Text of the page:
Tesla Inc. has increased the US prices of Model S and Model X vehicles after the company’s share price heavily dropped following first-quarter earnings.
As reported on the company’s US website, the automaker has improved the starting prices of all variants of its premium Model S sedans and Model X sports utility vehicles by $2,500, or about 2% to 3%. Currently, the latest starting prices of both models are $87,490 and $97,490, respectively, which is still less than they cost at the end of Q1.
The move reverses some of the substantial price cuts implemented earlier this year, which drained profit margins. Tesla shares fell the lowest in more than three months. After discounting its electric vehicles in January and March, the automaker’s operating margin fell to 11.4% in the first quarter, a roughly two-year low.
However, CEO Elon Musk said on Thursday that the automaker would continue to cut costs to stimulate demand, even though price cuts earlier this year had a considerable toll on profits. “We’ve taken the view that pushing for higher volumes and a larger fleet is the right choice here versus a lower volume and higher margin,” Musk told analysts.
Tesla’s gross margin, excluding sales of regulatory credits, fell to 19% for the quarter, falling short of the 20% target set by Chief Financial Officer Zachary Kirkhorn three months ago.
However, the electric vehicle maker continues outperforming other automakers regarding return on sales. General Motors Co. recorded an operating margin of 6.6% in 2022, while Ford Motor Co. claimed a margin of 4%.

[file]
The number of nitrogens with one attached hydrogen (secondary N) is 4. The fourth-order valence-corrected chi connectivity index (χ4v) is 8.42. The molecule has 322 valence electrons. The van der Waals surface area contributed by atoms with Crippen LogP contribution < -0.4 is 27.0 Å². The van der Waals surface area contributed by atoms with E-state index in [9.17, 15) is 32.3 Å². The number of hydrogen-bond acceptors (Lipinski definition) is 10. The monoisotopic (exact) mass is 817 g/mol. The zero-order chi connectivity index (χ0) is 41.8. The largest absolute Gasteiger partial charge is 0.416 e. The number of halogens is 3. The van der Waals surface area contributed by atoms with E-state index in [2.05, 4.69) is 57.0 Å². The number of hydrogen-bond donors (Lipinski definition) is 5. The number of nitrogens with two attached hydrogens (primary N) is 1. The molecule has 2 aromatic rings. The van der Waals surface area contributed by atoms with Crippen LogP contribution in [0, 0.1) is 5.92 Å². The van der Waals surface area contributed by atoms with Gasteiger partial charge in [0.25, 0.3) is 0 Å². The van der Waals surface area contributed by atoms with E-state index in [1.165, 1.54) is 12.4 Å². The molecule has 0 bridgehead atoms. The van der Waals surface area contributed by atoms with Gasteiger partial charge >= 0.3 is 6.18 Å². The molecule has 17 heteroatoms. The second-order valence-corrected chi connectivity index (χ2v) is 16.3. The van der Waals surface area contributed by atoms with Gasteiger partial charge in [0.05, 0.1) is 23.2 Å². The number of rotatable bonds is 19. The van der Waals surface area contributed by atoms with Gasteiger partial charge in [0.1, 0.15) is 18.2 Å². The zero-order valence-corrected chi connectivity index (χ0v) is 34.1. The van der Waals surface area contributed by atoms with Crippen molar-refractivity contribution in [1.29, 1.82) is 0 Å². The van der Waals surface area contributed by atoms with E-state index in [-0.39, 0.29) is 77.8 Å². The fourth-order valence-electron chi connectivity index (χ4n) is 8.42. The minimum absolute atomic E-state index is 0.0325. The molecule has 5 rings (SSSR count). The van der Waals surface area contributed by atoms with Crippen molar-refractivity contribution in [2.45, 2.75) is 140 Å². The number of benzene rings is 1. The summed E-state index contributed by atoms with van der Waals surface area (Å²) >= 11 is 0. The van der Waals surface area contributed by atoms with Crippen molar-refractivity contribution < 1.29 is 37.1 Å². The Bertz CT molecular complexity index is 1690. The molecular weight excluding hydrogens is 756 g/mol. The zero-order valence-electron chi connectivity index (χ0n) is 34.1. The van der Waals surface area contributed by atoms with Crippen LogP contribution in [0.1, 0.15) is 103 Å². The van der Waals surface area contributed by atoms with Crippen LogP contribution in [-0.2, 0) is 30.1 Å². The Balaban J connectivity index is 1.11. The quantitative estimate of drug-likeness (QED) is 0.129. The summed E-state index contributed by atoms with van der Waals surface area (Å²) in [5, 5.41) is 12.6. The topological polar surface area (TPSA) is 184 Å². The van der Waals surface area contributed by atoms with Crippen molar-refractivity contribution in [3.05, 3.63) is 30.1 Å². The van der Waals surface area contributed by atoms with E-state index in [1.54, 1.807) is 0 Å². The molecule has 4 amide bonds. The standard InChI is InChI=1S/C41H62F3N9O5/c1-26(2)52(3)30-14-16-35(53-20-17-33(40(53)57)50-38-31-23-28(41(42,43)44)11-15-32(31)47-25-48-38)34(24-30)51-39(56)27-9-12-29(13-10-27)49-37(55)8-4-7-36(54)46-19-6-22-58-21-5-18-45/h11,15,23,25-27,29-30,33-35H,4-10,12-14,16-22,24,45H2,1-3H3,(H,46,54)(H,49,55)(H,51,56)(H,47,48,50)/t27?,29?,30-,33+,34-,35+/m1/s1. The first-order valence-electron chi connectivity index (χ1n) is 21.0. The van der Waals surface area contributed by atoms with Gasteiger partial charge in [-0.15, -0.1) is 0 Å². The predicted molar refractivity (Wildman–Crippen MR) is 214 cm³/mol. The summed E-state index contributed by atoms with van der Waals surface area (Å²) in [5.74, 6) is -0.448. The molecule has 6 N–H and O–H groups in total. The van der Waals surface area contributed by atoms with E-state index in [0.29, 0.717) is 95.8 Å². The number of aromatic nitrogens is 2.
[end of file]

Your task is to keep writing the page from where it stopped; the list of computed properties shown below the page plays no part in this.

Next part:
Ford CEO Jim Farley remarked just hours before the price increases were announced that Tesla might start a price war and convert certain electric vehicle models into commodities.
The moves to bolster growth are completely rational and should surprise no one,” Farley said at a charity event in Detroit. “Price wars are breaking out everywhere. Who’s going to blink for growth?”
Tesla’s unique position among EV manufacturers has drawn similarities to Ford’s early days. Its early-twentieth-century innovation, the moving assembly line, drove rival automakers out of business by cutting costs to levels other companies couldn’t match.
Tesla Passes Mercedes & Toyota As Most Valuable Auto Brand
According to new data from French consulting firm Brand Finance, Tesla has eclipsed Mercedes-Benz and Toyota as the world’s most valuable auto brand, with its brand currently valued at $66.2 billion. The EV automaker has risen two places in the rankings and is now worth more than Mercedes and Toyota, which are worth $58.8 billion and $52.5 billion, respectively.
Toyota was the most valuable brand in 2022, while Mercedes-Benz was the second-most valuable vehicle brand. Importantly, the survey states that the EV automaker brand is now worth five times what it was before the pandemic. The brand worth has increased by 44% from last year to this year, making it the first time an EV automaker has led global value rankings.
Other manufacturers haven’t fared well in the transition, despite increased competition for Tesla in the EV industry. Toyota’s brand value fell 18% from last year to current levels, while Mercedes-Benz’s brand value fell 3% during the same period. In the report, Brand Finance Managing Director Bertrand Chovet emphasized Tesla’s accomplishments, pointing to its ability to court new customers as its brand grows more well-known.
“This growth in brand value is a positive sign for Tesla as it indicates that consumers are recognizing and valuing the brand more, which could potentially lead to increased sales and revenue in the future,” Chovet wrote in a press release, as translated from French. “The automotive industry is highly competitive, so for Tesla to achieve this level of growth in brand value is a noteworthy accomplishment and a testament to the value of the Tesla brand.”
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